Chris has a BA from Fresno Pacific University in Biblical Studies, an MA from Wheaton College in History of Christianity, and is pursuing a PhD from Claremont Graduate University in Religions in North America. In the tradition of Jan Shipps, he is a non-Mormon with a particular focus on Mormon Studies and Joseph Smith.
The Book of Mormon records in 2 Nephi 3 a very interesting prophecy attributed to the biblical patriarch Joseph of Egypt, according to which a “choice seer” would be raised up from the fruit of Joseph’s loins in the latter days. “And his name shall be called after me; and it shall be after the name of his father,” the patriarch announces. Clearly Joseph Smith is in view.
An addendum to this prophecy adds an interesting additional promise. “I will raise up unto the fruit of thy loins; and I will make for him a spokesman. And I, behold, I will give unto him that he shall write the writing of the fruit of thy loins, unto the fruit of thy loins; and the spokesman of thy loins shall declare it.” The traditional Mormon view is that the “spokesman” of the prophecy is Sidney Rigdon (see for example George Q. Cannon’s remarks in JD 25:126). This view is based on D&C 100:9–11, which proclaims that “it is expedient in me that you, my servant Sidney, should be a spokesman unto this people… I will give unto thee power to be mighty in expounding all scriptures, that thou mayest be a spokesman unto him.” I would like to suggest, however, that a better candidate for the spokesman of the “choice seer” prophecy is Oliver Cowdery.
Note that whereas the D&C emphasizes Sidney’s preaching role, the prophecy itself emphasizes writing. In fact, the roles of Smith and his spokesman are precisely the reverse of Moses and Aaron. The prophecy says of Moses, “I will give power unto him in a rod; and I will give judgment unto him in writing. Yet I will not loose his tongue, that he shall speak much, for I will not make him mighty in speaking. But I will write unto him my law, by the finger of mine own hand; and I will make a spokesman for him.” Whereas Moses needed a spokesman for speaking but not for writing, Joseph Smith evidently needed a spokesman for writing but not for speaking. The reference to a rod is also suggestive. Unlike Moses, Joseph Smith did not have “power in a rod.” But if the roles of seer and spokesman are reversed, then we might surmise that his spokesman did. And in fact, that is precisely what the D&C says of Oliver Cowdery.
Oliver Cowdery served as Joseph Smith’s principal scribe for the Book of Mormon and some early sections of the D&C. Of all Smith’s associates, Cowdery was the most prominent in the early period. D&C 28 specifically likens him to Aaron, and tasks him not only to write but also to “speak”, “preach”, and “declare faithfully the commandments and revelations” (D&C 28:3–8). Cowdery apparently sometimes made use of a divining rod, which the 1835 D&C describes as a “rod of Aaron”. He even received revelations of his own (EMD 2:409; 1835 Pat. Blessing Book), and did much of the early preaching and baptizing. But here’s the unambiguous kicker. In Cowdery’s patriarchal blessing—given in 1835 by Joseph Smith, Jr. himself—there is a reference to “the prophecy of Joseph, in ancient days,” which pronounced blessings upon “the Seer of the last days and the Scribe that should sit with him.” Clearly the choice seer’s “Scribe” is here supposed to be Cowdery.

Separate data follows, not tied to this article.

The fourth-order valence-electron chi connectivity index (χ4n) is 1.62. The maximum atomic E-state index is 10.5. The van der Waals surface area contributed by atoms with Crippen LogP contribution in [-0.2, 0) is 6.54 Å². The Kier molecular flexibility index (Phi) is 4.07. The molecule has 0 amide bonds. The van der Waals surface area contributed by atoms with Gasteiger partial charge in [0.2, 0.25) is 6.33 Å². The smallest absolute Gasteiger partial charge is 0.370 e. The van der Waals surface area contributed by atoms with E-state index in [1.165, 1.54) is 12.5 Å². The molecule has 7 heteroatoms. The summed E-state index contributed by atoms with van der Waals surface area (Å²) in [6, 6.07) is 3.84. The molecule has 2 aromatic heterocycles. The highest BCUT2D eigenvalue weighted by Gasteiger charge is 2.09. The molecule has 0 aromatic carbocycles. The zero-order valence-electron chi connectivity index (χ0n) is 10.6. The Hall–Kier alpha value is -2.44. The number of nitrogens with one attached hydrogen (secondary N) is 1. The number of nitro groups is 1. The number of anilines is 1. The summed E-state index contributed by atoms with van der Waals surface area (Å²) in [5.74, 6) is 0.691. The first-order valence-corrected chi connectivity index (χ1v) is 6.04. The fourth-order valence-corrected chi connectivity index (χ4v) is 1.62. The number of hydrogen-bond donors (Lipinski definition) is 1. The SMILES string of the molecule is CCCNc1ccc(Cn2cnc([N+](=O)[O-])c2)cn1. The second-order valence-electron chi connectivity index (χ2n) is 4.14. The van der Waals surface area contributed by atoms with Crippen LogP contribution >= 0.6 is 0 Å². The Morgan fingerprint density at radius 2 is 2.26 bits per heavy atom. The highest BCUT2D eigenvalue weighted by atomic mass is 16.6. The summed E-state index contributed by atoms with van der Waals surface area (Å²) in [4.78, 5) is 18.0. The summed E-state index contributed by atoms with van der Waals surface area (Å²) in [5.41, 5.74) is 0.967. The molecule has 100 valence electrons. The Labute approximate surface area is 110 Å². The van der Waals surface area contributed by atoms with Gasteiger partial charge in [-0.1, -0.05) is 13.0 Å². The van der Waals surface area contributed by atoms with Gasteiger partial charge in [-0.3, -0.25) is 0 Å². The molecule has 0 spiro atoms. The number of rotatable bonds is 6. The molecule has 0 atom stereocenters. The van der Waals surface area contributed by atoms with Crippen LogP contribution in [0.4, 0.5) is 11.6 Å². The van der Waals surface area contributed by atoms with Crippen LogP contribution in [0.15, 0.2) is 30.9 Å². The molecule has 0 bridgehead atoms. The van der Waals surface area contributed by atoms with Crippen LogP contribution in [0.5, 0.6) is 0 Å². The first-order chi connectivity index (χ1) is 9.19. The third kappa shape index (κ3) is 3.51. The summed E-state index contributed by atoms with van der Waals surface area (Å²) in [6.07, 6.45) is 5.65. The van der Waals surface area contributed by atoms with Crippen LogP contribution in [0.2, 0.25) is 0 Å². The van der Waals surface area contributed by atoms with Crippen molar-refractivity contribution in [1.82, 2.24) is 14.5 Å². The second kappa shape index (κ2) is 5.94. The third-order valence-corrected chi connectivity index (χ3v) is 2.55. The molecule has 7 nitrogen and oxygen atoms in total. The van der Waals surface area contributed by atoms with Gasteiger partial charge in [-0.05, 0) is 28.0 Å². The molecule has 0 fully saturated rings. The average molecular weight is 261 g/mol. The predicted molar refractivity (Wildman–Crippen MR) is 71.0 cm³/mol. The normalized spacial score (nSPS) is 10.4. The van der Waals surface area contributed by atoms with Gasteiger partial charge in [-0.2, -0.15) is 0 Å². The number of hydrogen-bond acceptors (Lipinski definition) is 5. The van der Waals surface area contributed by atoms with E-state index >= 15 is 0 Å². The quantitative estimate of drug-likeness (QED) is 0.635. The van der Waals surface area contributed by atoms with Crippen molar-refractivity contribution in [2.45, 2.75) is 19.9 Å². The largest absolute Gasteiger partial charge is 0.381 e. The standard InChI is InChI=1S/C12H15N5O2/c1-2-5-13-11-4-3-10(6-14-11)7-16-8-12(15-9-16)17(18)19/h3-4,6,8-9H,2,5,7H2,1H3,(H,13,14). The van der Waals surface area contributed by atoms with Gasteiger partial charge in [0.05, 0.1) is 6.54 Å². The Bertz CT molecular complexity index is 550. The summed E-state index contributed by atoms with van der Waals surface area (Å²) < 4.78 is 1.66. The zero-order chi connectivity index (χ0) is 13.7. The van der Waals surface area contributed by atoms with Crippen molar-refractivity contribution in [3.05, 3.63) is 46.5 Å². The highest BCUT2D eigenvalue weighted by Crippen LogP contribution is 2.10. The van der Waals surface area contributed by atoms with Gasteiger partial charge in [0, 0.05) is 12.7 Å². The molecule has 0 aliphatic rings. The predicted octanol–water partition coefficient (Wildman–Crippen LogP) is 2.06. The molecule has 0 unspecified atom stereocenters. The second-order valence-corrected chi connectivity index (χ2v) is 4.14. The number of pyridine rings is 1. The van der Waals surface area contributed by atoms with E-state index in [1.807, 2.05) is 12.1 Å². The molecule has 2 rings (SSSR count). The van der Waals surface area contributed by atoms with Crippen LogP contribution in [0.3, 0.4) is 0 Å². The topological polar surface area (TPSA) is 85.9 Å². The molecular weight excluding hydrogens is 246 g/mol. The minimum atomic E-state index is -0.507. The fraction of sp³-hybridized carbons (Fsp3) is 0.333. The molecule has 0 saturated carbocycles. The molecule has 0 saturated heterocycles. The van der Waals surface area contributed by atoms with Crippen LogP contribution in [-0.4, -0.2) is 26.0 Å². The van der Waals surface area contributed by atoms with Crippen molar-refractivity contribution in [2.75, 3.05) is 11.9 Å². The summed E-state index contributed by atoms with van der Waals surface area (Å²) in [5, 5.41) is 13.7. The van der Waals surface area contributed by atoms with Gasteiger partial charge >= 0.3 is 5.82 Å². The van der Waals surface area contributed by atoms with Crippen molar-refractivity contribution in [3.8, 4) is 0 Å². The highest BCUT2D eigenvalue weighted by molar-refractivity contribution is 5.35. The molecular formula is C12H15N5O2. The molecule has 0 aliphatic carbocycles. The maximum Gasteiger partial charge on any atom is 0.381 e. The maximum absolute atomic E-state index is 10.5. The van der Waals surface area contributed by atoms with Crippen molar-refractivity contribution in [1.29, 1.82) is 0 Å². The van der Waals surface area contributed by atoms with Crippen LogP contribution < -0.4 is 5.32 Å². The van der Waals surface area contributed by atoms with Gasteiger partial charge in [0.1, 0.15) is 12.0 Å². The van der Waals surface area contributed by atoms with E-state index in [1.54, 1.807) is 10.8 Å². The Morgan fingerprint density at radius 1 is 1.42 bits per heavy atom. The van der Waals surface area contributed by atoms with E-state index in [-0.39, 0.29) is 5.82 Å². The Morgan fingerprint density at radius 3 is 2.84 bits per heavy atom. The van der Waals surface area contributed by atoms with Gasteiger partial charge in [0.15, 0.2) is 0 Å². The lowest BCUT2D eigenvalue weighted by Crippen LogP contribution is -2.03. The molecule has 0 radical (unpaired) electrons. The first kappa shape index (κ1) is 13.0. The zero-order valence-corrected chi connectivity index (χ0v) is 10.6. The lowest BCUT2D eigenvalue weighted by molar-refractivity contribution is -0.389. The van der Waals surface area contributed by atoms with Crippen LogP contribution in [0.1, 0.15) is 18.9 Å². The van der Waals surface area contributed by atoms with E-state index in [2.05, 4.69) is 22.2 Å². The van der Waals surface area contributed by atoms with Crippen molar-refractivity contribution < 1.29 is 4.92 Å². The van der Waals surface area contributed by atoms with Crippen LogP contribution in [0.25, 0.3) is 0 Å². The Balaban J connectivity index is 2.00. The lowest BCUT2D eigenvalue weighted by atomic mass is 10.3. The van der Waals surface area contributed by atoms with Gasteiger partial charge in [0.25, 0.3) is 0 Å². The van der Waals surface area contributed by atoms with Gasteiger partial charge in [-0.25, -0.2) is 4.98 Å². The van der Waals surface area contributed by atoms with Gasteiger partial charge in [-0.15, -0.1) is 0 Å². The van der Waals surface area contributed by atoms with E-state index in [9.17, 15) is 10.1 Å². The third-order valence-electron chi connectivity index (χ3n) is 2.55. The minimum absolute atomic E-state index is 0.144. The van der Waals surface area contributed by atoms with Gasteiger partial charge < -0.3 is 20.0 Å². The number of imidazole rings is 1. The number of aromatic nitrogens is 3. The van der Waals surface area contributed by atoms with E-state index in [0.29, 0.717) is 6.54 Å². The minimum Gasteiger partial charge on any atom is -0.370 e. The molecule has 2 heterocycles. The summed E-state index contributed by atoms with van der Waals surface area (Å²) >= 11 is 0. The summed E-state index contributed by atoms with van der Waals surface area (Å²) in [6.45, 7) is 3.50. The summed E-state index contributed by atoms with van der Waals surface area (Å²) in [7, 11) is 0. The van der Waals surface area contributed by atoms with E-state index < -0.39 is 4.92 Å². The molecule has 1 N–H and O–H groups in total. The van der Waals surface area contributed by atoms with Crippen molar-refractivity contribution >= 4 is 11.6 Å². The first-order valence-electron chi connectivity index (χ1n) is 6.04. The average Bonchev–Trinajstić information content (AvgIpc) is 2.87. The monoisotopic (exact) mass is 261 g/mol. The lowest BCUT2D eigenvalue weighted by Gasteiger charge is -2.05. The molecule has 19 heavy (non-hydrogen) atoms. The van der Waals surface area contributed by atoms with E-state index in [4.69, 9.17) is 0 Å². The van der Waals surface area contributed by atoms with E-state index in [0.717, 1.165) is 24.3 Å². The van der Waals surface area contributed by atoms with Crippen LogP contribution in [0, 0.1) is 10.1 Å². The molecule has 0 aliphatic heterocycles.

So what are we to do with the D&C’s application of the spokesman label to Sidney Rigdon? Like Oliver, Sidney served as a spokesman for the prophet in both written and oral capacities. Sidney had started as the prophet’s scribe. In fact, when Joseph met Sidney in 1831, Sidney was specifically instructed to preach only “inasmuch as ye do not write [for the prophet]” (35:20–23). But by 1833 he had taken on a much larger role in the movement, and his role as “spokesman” was primarily a preaching and teaching role. Clearly Sidney did serve as a spokesman for Joseph Smith. But was he the spokesman of prophecy?
One possible reading of these sources is that by 1835 Joseph Smith had bifurcated the “spokesman” role of Joseph of Egypt’s prophecy into oral and written components, such that Rigdon was the “spokesman”, and an additional role of “Scribe” was created to accommodate the displaced Oliver Cowdery. But there is another possible reading as well. Perhaps the spokesman was never intended to be a single, unchangeable individual, but rather referred to a role or office that might be filled by multiple individuals simultaneously or in succession. A capital “S” is used in the prophet’s journal when calling Warren Parrish his “Scribe”, as well, suggesting perhaps that he saw Parrish as filling the same eschatological role that just a few months prior had been assigned to Oliver Cowdery. Smith in fact enlisted many talented scribes over the course of his life, selecting for the role some of the Church’s most talented and educated men. He never felt constrained to limit himself to a single individual. He had a whole cadre of spokesmen, some of whom moved in and out of the role as their fortunes and the Church’s changed.
I’m interested to hear how the commenters here at MM read this evidence. How are we to reconcile D&C 100 with Cowdery’s patriarchal blessing? Was the spokesman a person, or an office? If it was a person, then who? Cowdery? Rigdon? Or someone else entirely?